Eighty-four percent of the nonprofit’s 2019 donors gave again in 2020. While that was a smaller pool of supporters, the early-retention numbers are promising, Patrick says. Both new and reactivated donors have increased the frequency of their giving over the past year.

Fundraising Footing

Some of the groups that attracted support from new donors were grassroots organizations that don’t have the fundraising infrastructure to capitalize on the moment. Some nonprofit and philanthropic leaders hope to better equip these groups with training and capacity-building resources to help them raise more money to sustain their work.

In the wake of mounting violence against Asian Americans and Pacific Islanders, a GoFundMe crowdfunding campaign has raised more than $5.8 million for the AAPI Community Foundation. Some 47,000 donors supported the campaign, says Bing Chen, president of Gold House, a three-year-old nonprofit collective of AAPI leaders and one of several organizations helping to determine which grassroots organizations receive a portion of the crowdfunded dollars.

Even before the pandemic began, Gold House and the nonprofit Asian American Futures planned to launch a grant competition and incubator program for small nonprofits serving a diverse array of Asian American communities and causes. The Gold Futures Grant Challenge launched Monday and will soon begin accepting proposals from nonprofits. The funding will come from a group of family foundations and private donors who aim to pool a total of $1 million to disburse in November. In addition to the financial support, winning organizations will have access to training and mentorship to build their leadership capacity and fundraising infrastructure, Chen says.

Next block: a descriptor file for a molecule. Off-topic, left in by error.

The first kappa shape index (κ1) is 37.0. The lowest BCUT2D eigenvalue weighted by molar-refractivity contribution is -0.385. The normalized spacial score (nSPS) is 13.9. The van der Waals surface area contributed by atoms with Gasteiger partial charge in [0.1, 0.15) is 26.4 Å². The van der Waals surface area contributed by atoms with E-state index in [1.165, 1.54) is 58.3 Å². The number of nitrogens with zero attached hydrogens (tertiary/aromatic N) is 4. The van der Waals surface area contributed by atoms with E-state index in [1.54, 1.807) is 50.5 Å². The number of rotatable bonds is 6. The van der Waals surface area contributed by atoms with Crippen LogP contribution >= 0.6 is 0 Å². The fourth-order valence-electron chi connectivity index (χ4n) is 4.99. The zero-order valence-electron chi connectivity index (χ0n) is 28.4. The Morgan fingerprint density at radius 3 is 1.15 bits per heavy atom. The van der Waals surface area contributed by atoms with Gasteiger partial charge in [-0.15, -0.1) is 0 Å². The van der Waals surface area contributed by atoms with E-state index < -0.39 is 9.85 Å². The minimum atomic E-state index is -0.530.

Vivian Long, a board member at Asian American Futures and vice president of philanthropy for the Long Family Foundation, says that while she’s pleased to see the outpouring of support for crowdfunding campaigns, she also worries about the recent influx of dollars. “What’s going to happen next year if that same dollar amount is not there?”

Her family’s foundation has started to provide more funding for capacity building and leadership development at small nonprofits. She encourages other young donors, who may have supported causes for the first time this year, to consider how to continue supporting those nonprofits.

“We need to develop the next generation of philanthropists who is not just thinking about a one-time gift, but is thinking about a two- or five-year commitment and really committing to journey alongside these nonprofits,” Long says. “A multiyear commitment at a lower dollar level may be more powerful than a high-dollar one-time gift.”